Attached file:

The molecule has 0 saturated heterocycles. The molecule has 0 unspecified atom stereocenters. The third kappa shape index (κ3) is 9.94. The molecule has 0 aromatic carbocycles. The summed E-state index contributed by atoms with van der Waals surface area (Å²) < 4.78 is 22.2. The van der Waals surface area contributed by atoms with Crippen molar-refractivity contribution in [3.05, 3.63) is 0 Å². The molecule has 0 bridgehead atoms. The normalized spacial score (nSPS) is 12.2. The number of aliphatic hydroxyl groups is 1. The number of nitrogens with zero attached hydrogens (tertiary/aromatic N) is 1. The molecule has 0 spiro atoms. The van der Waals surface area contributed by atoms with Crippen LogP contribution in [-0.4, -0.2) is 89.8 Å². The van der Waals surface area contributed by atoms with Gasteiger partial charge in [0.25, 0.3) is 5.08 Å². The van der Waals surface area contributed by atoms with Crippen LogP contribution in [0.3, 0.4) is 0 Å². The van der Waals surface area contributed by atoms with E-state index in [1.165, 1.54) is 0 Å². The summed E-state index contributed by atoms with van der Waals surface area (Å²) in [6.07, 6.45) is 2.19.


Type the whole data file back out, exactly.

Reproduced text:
The molecule has 0 saturated heterocycles. The molecule has 0 unspecified atom stereocenters. The third kappa shape index (κ3) is 9.94. The molecule has 0 aromatic carbocycles. The summed E-state index contributed by atoms with van der Waals surface area (Å²) < 4.78 is 22.2. The van der Waals surface area contributed by atoms with Crippen molar-refractivity contribution in [3.05, 3.63) is 0 Å². The molecule has 0 bridgehead atoms. The normalized spacial score (nSPS) is 12.2. The number of aliphatic hydroxyl groups is 1. The number of nitrogens with zero attached hydrogens (tertiary/aromatic N) is 1. The molecule has 0 spiro atoms. The van der Waals surface area contributed by atoms with Crippen LogP contribution in [-0.4, -0.2) is 89.8 Å². The van der Waals surface area contributed by atoms with Gasteiger partial charge in [0.25, 0.3) is 5.08 Å². The van der Waals surface area contributed by atoms with Crippen LogP contribution in [0.3, 0.4) is 0 Å². The van der Waals surface area contributed by atoms with E-state index in [1.165, 1.54) is 0 Å². The summed E-state index contributed by atoms with van der Waals surface area (Å²) in [6.07, 6.45) is 2.19.